South Korea is not the only area, which is causing air pollution. Japan is trying to prove that China is responsible for Northeast Asia's acid rain and is trying to encourage the country to install sulfur oxide trapping equipment in its coal burning factories. Both South Korea and Japan have started joint initiatives toward improving air pollution. However, East Asia's acid rain problems are still worsening at a serious pace. Lack of cooperation among other countries in the region has made it difficult to pinpoint its causes, with no country taking responsibility. The South Korean government is imposing new regulations on industry by tightening controls on air pollution and sulfur oxide emissions; however, the rapid industrialization growth is preventing the government from effectively managing these regulations.

South Korea's acidic soil and water resources in addition to industrial development have either eliminated or severely reduced the amount of habitat available for animals. More than one hundred animal species have disappeared in only 40 years! I spend a good deal of time atop area mountains to perform my mission here. Of a combined total of about 30 days atop these forested hilltops, I have seen exactly two chipmunks, one rodent suspiciously resembling a small rabbit, and several birds. In comparison to my numerous treks in the Fort Benning wilderness with its abundant wildlife, this is an extremely eerie observation.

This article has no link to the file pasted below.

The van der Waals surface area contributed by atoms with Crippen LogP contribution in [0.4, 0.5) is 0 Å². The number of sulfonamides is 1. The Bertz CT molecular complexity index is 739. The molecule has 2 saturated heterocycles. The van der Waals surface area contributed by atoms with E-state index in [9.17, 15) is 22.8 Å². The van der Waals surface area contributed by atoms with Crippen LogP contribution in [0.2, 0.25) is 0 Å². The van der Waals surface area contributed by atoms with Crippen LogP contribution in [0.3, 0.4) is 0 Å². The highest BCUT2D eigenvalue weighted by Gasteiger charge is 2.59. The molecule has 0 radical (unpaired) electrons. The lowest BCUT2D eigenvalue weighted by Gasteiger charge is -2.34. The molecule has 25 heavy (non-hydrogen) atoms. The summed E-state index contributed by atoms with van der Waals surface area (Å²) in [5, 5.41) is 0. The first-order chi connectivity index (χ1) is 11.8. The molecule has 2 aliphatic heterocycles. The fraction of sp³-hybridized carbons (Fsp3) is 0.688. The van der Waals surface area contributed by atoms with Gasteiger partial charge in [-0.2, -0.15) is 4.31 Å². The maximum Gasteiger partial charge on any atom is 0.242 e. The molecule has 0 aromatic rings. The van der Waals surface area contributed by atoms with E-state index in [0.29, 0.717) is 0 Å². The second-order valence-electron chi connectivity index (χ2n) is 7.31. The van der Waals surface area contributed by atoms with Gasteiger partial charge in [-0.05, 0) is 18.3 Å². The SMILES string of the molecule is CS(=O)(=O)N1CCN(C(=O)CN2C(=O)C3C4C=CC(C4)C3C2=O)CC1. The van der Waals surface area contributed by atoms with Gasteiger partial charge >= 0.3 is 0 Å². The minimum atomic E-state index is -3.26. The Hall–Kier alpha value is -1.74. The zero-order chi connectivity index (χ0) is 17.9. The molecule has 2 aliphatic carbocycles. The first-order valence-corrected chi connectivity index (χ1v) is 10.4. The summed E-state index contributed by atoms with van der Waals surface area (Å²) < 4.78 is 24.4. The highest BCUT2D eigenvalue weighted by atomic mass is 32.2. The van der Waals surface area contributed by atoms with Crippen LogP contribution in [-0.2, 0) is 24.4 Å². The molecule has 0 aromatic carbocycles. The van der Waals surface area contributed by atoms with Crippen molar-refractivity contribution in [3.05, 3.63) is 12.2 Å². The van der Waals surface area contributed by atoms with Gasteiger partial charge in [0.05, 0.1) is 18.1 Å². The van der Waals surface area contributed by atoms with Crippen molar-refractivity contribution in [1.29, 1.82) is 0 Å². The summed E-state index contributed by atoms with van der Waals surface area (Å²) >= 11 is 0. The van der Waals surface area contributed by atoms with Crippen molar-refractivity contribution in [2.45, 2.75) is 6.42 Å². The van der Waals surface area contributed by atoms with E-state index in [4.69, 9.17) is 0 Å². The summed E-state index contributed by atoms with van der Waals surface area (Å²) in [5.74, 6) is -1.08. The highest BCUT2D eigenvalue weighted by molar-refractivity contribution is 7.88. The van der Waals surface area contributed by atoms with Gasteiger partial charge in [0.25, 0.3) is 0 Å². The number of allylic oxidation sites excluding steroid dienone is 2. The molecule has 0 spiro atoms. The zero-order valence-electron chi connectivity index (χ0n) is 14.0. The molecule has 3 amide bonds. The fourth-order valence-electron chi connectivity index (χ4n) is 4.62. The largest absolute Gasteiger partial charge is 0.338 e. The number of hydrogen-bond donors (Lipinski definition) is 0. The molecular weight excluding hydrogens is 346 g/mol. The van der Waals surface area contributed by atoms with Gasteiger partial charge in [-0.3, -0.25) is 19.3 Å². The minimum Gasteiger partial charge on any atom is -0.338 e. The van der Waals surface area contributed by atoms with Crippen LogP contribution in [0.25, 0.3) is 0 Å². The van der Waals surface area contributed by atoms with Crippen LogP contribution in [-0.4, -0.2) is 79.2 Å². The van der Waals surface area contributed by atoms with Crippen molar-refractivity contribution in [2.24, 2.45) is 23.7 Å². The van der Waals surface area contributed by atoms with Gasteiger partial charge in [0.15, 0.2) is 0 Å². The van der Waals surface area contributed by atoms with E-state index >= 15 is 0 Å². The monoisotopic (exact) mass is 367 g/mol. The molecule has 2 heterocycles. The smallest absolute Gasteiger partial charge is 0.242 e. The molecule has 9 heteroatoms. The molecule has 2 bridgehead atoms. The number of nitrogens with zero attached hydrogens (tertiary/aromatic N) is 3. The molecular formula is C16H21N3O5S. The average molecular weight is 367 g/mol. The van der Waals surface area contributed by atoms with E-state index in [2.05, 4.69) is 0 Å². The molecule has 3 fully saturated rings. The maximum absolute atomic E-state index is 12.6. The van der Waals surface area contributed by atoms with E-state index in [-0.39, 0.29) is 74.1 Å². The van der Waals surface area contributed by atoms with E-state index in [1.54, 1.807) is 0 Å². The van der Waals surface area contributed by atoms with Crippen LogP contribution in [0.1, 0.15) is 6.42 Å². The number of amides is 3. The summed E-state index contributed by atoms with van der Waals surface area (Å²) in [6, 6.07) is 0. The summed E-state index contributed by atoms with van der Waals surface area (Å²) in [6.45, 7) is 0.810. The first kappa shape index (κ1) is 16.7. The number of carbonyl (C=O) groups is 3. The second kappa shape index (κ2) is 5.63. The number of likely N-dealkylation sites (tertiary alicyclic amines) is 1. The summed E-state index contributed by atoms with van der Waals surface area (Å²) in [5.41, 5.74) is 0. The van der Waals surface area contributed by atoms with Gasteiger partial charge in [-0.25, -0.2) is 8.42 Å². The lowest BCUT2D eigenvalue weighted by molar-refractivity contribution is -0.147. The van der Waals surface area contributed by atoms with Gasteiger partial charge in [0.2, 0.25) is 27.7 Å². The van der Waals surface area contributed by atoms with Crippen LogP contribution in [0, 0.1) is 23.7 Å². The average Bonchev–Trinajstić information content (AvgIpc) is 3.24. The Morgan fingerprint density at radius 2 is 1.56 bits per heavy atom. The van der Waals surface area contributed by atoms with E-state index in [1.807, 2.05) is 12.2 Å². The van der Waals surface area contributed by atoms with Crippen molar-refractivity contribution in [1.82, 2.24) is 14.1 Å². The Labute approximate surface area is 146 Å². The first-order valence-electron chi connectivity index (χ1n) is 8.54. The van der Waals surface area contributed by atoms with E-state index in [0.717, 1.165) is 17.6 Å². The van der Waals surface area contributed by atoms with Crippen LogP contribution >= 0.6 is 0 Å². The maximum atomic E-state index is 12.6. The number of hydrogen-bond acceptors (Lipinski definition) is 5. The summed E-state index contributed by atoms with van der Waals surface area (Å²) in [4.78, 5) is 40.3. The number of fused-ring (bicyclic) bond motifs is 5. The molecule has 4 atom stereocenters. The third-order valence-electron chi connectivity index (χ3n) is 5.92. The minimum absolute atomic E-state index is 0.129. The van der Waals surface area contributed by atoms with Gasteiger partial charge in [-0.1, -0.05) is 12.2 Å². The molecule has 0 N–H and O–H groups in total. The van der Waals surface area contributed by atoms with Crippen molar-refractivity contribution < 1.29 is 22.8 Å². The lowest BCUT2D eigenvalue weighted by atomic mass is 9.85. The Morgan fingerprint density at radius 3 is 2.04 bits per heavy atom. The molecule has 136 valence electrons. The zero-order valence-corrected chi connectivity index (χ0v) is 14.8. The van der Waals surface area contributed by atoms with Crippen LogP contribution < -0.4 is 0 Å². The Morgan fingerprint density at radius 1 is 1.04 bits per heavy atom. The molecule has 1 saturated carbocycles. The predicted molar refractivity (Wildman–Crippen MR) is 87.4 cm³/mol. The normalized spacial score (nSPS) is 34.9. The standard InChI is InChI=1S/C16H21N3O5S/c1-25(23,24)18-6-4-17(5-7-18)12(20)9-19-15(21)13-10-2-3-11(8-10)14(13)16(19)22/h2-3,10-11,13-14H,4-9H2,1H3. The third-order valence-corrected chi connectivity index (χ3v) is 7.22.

Air pollution is the most visible environmental problem here but water pollution is the most critical. South Korea has 600 water sources, half of which are dams or main rivers. All the major rivers, which are the major source of drinking water, are of second rate or poorer quality. They are polluted by industrial, household, and agricultural activities, including livestock raising. Recently, resort areas, which are usually located at the upstream areas of rivers, have aggravated this situation. There are grave concerns about the contamination of tap water with toxic heavy metals. The tributaries near rapidly growing population centers are so contaminated that their water cannot even be used for industrial purposes! The water quality of the Han River, the water supply source for Seoul, is a major concern. Due to the huge population concentration in this region, the Han River is heavily polluted there and the fish population disappeared long ago. Several sewage treatment plants were opened in the late 1980's, which improved this problem, somewhat but there are still problems due to the lack of a separate sewer system overflow of storm water into wastewater. Most Koreans rely on bottled water because of the lack of sufficient sewage treatment facilities, thus limiting clean tap water. Until recently, most, if not all of Korea's sewer system, especially in more rural areas, were of the open sewer type. Everything runs into these on the way to the land's waterways and eventually to the sea unaltered because of this lack of good sewage treatment means. The number of fish species off the coast has declined from 141 to only 24 in recent years, a direct result of contamination of near shore sediments and also rising levels of heat pollution from power plants and industrial activities. Improper storage, handling, and disposal of industrial chemicals like solvents and dyes have significantly contaminated soil and groundwater. In rural areas, heavy use of chemical pesticides, fertilizers, and herbicides plus uncontrolled runoff from cow and pig farms has caused horrible damage to the soils and aquifers.